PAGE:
The Jalapeño (Capsicum Annuum) is probably the mostly widely know chilli variety in the world. The chilli gets its name from the town of Jalapa in the Mexican state of Veracruz – although not grown there, it was imported from neighbouring regions and marketed there. In Mexico, only the pickled fruit is called a Jalapeño; the fresh chilli is known as a Cuaresmño.
The fruits are conical, thick-walled and typically sold and used green. They usually ripen to red and develop a distinctive ‘corking’ pattern (light coloured scars) as they reach full size.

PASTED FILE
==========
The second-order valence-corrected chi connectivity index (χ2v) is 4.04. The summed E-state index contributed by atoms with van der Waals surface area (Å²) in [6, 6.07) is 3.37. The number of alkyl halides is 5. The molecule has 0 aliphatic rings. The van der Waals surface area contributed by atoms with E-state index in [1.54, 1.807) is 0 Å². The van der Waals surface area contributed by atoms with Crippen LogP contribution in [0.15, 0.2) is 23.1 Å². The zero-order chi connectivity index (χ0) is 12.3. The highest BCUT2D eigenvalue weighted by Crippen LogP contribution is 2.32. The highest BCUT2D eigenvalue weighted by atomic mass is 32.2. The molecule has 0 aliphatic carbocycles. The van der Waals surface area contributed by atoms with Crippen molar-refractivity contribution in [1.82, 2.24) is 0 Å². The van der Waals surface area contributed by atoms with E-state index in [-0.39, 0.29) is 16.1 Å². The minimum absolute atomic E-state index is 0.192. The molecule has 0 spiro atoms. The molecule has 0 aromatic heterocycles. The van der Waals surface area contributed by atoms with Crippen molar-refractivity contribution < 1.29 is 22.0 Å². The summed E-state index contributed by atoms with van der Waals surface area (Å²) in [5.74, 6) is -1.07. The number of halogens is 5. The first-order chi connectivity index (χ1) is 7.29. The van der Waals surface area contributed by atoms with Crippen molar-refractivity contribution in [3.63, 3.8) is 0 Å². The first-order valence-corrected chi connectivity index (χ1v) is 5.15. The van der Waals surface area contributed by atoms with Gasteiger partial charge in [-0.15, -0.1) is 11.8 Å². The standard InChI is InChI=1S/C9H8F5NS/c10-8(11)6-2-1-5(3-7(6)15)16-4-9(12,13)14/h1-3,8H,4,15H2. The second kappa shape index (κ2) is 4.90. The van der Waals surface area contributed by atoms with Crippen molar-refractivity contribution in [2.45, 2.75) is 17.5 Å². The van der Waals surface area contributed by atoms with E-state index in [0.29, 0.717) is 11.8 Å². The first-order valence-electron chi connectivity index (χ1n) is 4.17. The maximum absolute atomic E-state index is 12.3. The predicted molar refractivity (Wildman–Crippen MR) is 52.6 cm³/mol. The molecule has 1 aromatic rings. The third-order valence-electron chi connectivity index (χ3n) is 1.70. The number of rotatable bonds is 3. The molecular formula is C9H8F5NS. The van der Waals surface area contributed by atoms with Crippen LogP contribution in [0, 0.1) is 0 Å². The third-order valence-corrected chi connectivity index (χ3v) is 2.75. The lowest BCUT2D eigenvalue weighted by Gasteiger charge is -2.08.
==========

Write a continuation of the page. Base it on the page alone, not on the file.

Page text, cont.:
Fresh Jalapenos are usually consumed in salsas, thinly sliced for nachos or pizza toppings, or pickled to preserve. When ripe, they are often smoked and dried and are then called Chipotle and used to flavour sauces, soups and stews.
Recipe: Poppers - Slice fruits in half lengthwise, de-seed, fill halves with cream cheese, re-assemble chillies, dip in whisked egg, dip in breadcrumbs. Put in freezer for 2 hours, then deep fry and drain. Serve warm.
The plants are upright, 3 to 4 feet tall with woody stems. The fruits take about 75 days from sowing to harvest with each plant producing 20 to 30 fruits which are typically 6 to 8cm long and 2 to 3cm wide and conical. The plants usually need some support as they start to fruit to avoid branches being broken by the weight of fruit.
This variety of Jalapeno produce large fruits which have a heat level of around 6000-8000 scoville units.
Average contents: 20 seeds.
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